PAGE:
2008-12-19 The Chocolate Bar, Niang Niang, Mentawai Islands, Indonesia
I always wandered about whatís it like to be left alone on a deserted tropical island with not much more to do except marvel at how clear the ocean water is, walk on the while sand beaches and read a book while gently swinging in a hammock. Turns out, marveling, walking and swinging are only the ďfillerĒ activities around the main event, which is preparing food. The religiously important ceremony of cooking is performed, as expected, 3 times a day, with as much care as it could possibly be put into adding boiling water to a bowl of Ramen noodles Ė the only dish on the menu. Fortunately, I also brought a packet of cookies, some tea bags and one chocolate bar. After every meal, I take out a few cookies, have them with tea but the chocolate bar has to last a week. So, secretly, sometime during the day when itís not a meal time, I sneak into my room, count the number of squares left, recall which day of the week it is today, which becomes harder and harder when you are on a barely inhabited island with nothing to do, and then check if itís OK to have another square.
Like a bum with only 4 cigarettes in his pocket that must be stretched out across multiple days till there is enough money to buy another pack, I carefully count the squares again, just to be sure, then break off 1 square and eat it in delight, savoring every molecule of its sweetness. I donít have it with tea because there isnít enough chocolate to have with every tea cup. Plus, I already put sugar into tea, so the sensation of eating chocolate would be less appreciated since the tea washes off the taste too quickly.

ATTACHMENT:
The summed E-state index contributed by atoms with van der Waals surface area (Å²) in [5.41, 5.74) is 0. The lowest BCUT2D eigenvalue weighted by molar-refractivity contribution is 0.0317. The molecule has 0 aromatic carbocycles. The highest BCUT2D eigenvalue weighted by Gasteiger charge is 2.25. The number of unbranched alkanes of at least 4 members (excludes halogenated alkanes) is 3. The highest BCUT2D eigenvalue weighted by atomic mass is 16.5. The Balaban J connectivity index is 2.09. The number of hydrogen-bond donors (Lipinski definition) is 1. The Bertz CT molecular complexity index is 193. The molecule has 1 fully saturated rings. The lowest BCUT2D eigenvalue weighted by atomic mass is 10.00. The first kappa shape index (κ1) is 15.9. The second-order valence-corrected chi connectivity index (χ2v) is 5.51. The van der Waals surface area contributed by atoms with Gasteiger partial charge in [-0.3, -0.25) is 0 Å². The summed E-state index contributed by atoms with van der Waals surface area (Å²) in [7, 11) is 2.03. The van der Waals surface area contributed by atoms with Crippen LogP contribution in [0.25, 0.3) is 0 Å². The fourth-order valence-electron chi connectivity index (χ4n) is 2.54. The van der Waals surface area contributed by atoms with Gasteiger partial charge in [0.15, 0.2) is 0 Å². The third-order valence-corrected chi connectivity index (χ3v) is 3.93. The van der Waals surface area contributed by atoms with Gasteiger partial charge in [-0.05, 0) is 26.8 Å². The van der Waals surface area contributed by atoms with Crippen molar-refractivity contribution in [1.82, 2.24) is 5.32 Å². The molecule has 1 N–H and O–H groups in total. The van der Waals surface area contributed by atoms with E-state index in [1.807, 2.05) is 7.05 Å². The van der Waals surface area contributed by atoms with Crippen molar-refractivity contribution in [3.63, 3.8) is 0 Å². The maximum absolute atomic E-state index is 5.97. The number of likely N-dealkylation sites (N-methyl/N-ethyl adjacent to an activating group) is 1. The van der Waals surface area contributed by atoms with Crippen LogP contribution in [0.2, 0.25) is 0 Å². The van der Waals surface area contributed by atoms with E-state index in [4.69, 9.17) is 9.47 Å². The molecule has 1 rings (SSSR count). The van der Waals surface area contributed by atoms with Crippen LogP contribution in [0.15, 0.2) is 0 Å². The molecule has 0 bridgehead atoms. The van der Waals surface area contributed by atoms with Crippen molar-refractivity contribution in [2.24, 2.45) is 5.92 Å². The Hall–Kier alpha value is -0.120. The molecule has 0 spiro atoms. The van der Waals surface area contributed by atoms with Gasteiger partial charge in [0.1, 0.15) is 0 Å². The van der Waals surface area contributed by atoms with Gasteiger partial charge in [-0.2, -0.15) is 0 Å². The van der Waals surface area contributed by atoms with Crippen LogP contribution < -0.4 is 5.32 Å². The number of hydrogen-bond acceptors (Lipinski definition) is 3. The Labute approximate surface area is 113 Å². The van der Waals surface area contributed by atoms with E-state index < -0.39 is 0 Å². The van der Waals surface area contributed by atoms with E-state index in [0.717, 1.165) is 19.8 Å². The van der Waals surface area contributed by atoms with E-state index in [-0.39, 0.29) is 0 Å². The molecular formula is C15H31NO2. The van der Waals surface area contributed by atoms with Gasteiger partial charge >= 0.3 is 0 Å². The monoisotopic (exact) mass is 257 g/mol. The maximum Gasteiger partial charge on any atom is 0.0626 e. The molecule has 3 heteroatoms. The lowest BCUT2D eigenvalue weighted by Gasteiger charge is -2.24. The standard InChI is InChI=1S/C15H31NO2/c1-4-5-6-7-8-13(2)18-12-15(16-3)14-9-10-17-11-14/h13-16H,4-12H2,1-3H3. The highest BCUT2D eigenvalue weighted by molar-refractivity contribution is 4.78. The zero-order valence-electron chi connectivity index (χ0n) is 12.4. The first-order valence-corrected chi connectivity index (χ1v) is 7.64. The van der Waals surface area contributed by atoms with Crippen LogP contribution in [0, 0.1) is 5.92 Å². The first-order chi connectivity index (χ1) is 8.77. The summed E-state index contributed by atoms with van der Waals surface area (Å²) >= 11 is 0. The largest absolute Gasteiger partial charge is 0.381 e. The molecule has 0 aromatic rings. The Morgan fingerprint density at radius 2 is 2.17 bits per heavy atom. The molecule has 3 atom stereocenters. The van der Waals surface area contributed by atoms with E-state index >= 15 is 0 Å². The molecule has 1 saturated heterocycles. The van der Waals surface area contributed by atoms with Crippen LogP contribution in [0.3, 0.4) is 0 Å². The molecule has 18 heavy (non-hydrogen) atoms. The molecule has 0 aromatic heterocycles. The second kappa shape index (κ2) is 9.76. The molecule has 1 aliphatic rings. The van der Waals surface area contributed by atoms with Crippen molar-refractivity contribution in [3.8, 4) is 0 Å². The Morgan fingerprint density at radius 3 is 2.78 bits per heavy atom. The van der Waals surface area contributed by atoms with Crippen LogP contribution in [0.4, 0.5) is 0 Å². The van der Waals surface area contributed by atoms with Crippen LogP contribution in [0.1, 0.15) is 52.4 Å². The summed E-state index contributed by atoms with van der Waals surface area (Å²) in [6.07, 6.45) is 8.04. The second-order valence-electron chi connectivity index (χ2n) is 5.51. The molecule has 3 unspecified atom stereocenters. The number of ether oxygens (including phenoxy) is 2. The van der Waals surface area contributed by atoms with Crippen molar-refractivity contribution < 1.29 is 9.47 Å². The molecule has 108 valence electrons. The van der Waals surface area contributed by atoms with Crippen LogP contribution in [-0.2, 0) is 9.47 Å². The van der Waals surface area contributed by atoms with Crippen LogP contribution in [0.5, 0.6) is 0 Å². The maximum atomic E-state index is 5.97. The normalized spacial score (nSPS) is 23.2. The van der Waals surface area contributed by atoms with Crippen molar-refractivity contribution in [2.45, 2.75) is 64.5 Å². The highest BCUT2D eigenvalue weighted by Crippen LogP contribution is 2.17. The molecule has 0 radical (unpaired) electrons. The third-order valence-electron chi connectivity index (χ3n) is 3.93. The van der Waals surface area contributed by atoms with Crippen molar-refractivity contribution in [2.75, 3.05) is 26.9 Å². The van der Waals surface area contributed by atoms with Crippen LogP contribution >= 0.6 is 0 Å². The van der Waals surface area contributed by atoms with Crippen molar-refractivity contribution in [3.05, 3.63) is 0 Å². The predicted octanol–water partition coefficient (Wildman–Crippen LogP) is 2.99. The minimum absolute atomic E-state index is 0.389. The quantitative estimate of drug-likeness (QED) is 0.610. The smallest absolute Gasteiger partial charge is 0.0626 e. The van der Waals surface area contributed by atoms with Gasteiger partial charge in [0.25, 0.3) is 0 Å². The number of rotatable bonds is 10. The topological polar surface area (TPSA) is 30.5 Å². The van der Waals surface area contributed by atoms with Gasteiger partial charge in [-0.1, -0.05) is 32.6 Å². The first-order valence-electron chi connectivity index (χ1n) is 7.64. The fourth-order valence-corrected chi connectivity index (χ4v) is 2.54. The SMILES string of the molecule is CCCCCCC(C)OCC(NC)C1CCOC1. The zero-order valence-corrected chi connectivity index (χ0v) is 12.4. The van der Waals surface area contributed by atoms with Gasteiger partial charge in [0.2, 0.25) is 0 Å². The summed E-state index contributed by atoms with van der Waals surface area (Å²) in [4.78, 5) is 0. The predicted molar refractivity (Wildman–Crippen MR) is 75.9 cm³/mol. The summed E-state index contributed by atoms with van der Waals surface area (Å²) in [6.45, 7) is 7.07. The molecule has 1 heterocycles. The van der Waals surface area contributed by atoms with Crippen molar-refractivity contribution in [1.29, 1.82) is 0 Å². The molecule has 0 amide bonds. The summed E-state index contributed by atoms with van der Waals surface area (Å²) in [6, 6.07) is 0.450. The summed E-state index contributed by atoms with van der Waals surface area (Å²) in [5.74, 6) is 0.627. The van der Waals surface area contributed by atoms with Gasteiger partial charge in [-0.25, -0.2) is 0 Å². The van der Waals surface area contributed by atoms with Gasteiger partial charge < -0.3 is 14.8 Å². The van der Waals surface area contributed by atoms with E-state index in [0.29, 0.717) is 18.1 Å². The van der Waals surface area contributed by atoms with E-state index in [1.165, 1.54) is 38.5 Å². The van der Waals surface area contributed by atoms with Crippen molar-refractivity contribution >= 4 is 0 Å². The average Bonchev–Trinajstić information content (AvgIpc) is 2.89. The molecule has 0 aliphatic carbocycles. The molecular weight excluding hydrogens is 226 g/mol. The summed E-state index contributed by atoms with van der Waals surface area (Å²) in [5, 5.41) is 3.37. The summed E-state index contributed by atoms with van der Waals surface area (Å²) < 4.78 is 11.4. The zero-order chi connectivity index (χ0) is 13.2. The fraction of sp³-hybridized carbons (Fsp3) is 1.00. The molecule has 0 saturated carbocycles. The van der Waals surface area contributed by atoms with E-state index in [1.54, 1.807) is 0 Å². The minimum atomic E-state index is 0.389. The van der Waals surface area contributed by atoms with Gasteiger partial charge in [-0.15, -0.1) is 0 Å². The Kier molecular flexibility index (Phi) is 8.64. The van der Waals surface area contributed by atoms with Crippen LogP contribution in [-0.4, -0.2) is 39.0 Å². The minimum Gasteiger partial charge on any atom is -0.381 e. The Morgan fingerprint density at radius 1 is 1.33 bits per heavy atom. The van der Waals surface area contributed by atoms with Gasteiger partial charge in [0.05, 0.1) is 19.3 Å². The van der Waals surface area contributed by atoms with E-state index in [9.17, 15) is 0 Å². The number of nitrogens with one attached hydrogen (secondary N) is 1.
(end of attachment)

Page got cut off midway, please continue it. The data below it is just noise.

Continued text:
By the way, I came to this island, called Niang Niang Ė part of Mentawai islands Ė in search of surf. And actually, during the first couple of days of my stay, there were waves and there were also people. But December is generally known to be the low season for surfing. The swell has gone away and there havenít been any waves over the last 3 days... Plus, given the fact that Christmas is just around the corner, everyone left for the mainland.
There are 3 or 4 locals still here, but they are on the other side of the island, doing their thing Ė harvesting coconuts and fishing, both of which are hard work as they are done without any modern equipment. Fishing, as you can image, involves paddling out on a canoe and then throwing the net out repeatedly in hopes of something getting stuck in it. Harvesting coconuts is a bit more complicated. First, you collect the fallen coconuts Ė they have to be ripe enough so that the white meaty part is thick, while the juice has been completely absorbed. Next, the soft outer shell is pealed off with the use of a pole, which is stuck vertically out of the ground. You jam the coconut on the pole and then twist it such that a portion of the outer shell breaks off of it. This needs to be done several times before the inner hard shell is revealed. After that, the hard shell is cracked open with a machete and the meat of the coconut is shaved off, to be left to dry under the sun. One kilogram of dry shavings is worth about 2K Rupiah, which is about 20 US cents. This job earns about $300 US dollars per month, which is about the average for Indonesian peasant workers.
Itís a simple life, not at all stressful, but deficient in certain vitamins and minerals, evidence of which is the consistent lack of teeth amongst local islanders. Mainland Indonesians, on the other hand, have exceptionally good genetics when it comes to teeth. Everyone has a remarkable line up of perfectly shaped, dazzling white teeth. And of course, most people never see a dentist in their whole lives. As or me, my teeth arenít perfect, but none are missing yet, so I donít feel guilty for sneaking into my room for another chocolate square.